He has an interesting and hilarious anecdote about encountering the 'masked magician' who supposedly ruined tricks for magicians everywhere with his specials on FOX (it didn't even phase Penn). Most interestingly, he discusses magicians and their philosophy of magic. He despises performers like Kreskin, David Blaine, and Criss Angel who try to convince people that they have some sort of 'other worldly' powers behind their acts. He does connect this to Christians who cheapen their message by turning even the Gospel into a silly hat-trick.
It’s always astonished me how any magician can be spiritual. There are hippie magicians who do drum circles in the woods and then do a card force and a false shuffle and think they’re expressing something real. “Imagine a universe so limitless and yet so all-connected that you chose the three of clubs!” There are even “gospel magicians” who’ll do a cheesy “cake in the hat” trick and tie it to the resurrection of zombie Christ: “And god so loved the world that he gave his only son our lord and savior to die for our sins and give us this chocolate cupcake out of your baseball hat!” It seems like depicting the most important event in one’s philosophy with a $19.95 trick from a joke shop cheapens it a bit. Again, I guess I agree completely.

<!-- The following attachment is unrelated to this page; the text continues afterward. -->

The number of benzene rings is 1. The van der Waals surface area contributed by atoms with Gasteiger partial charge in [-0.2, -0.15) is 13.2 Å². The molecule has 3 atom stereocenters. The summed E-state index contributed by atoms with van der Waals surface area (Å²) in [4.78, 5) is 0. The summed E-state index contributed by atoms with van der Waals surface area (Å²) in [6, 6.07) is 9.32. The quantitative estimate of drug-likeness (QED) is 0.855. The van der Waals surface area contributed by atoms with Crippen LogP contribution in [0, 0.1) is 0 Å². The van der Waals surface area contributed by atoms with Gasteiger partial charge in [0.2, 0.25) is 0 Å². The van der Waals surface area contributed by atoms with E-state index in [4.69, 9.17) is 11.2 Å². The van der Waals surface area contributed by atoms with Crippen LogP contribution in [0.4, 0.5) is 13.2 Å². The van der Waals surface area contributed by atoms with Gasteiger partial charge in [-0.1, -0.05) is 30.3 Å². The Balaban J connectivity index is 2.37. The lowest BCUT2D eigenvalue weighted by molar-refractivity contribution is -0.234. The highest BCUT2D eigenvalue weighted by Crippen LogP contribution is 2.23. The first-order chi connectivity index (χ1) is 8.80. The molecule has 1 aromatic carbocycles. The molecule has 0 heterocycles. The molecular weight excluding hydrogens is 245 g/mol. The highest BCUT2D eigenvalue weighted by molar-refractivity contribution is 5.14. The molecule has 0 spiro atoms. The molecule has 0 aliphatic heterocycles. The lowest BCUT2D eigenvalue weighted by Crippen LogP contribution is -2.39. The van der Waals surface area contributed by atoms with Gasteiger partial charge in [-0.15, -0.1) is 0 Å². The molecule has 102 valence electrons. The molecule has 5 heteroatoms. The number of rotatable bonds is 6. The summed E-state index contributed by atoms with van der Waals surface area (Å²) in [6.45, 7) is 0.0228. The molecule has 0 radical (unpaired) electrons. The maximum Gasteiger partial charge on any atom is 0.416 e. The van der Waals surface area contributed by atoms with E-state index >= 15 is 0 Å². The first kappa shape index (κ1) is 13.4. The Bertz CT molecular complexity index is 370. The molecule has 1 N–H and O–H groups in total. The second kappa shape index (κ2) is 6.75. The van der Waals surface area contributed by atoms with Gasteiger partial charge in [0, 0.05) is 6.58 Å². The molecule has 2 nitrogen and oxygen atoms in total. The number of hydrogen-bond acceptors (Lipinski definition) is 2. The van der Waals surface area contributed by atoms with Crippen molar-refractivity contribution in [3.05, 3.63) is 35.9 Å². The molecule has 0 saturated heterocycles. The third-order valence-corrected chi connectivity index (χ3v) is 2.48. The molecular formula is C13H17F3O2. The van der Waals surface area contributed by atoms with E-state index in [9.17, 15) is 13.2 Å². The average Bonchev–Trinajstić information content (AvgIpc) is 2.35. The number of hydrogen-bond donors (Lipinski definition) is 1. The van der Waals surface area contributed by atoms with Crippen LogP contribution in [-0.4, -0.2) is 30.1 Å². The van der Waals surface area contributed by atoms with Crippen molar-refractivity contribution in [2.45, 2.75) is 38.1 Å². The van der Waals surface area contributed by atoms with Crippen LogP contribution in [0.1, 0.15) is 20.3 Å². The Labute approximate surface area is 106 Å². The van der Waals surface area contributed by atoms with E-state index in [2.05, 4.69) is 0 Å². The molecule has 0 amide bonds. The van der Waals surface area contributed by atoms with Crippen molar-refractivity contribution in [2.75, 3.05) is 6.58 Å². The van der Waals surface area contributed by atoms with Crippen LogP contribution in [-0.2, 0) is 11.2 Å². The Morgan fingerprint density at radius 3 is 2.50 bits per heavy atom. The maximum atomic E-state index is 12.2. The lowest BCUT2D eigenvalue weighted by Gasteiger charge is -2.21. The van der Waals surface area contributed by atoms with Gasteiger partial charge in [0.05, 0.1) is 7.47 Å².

Jillette also falls right into line with the New Atheists when it comes to defining atheism. It used to be that atheists believed that God doesn't exist, but now it is very, very common to hear atheists define themselves more along the lines of what we think of as agnosticism.
Being an atheist means you don’t believe in god. When someone asks if god exists and you humbly say “I don’t know,” you’ve answered the question honestly. Once you’ve answered “I don’t know” to the existence of a god, the answer to whether you believe in god pretty much has to be no. That doesn’t mean you’re saying it’s impossible for there to be a god, or that we couldn’t have evidence of a god in the future. It just means that right now you don’t know. And if you don’t know, you can’t believe. Believing cannot rise out of “I don’t know.”
Lest you think he is really just an agnostic in disguise, you should think differently. He has strong words for so-called "agnostics":